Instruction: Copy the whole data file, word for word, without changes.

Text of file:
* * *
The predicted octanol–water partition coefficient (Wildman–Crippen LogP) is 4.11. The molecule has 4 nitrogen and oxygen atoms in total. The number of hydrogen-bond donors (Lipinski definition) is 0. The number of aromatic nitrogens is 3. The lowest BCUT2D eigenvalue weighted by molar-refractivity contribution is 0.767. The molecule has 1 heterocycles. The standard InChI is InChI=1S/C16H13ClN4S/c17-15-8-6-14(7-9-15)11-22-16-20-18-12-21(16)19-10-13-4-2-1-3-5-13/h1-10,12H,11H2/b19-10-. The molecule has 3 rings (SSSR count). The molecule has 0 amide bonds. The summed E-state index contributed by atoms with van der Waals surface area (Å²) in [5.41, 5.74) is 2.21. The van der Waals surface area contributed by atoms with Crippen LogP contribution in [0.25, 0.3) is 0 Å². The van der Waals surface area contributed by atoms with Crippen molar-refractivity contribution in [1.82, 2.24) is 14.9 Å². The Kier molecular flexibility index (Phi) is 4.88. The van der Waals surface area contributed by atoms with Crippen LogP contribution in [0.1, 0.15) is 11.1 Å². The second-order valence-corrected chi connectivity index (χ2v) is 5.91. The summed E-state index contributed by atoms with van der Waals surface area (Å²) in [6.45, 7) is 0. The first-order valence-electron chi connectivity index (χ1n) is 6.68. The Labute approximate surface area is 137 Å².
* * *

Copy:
The predicted octanol–water partition coefficient (Wildman–Crippen LogP) is 4.11. The molecule has 4 nitrogen and oxygen atoms in total. The number of hydrogen-bond donors (Lipinski definition) is 0. The number of aromatic nitrogens is 3. The lowest BCUT2D eigenvalue weighted by molar-refractivity contribution is 0.767. The molecule has 1 heterocycles. The standard InChI is InChI=1S/C16H13ClN4S/c17-15-8-6-14(7-9-15)11-22-16-20-18-12-21(16)19-10-13-4-2-1-3-5-13/h1-10,12H,11H2/b19-10-. The molecule has 3 rings (SSSR count). The molecule has 0 amide bonds. The summed E-state index contributed by atoms with van der Waals surface area (Å²) in [5.41, 5.74) is 2.21. The van der Waals surface area contributed by atoms with Crippen LogP contribution in [0.25, 0.3) is 0 Å². The van der Waals surface area contributed by atoms with Crippen molar-refractivity contribution in [1.82, 2.24) is 14.9 Å². The Kier molecular flexibility index (Phi) is 4.88. The van der Waals surface area contributed by atoms with Crippen LogP contribution in [0.1, 0.15) is 11.1 Å². The second-order valence-corrected chi connectivity index (χ2v) is 5.91. The summed E-state index contributed by atoms with van der Waals surface area (Å²) in [6.45, 7) is 0. The first-order valence-electron chi connectivity index (χ1n) is 6.68. The Labute approximate surface area is 137 Å².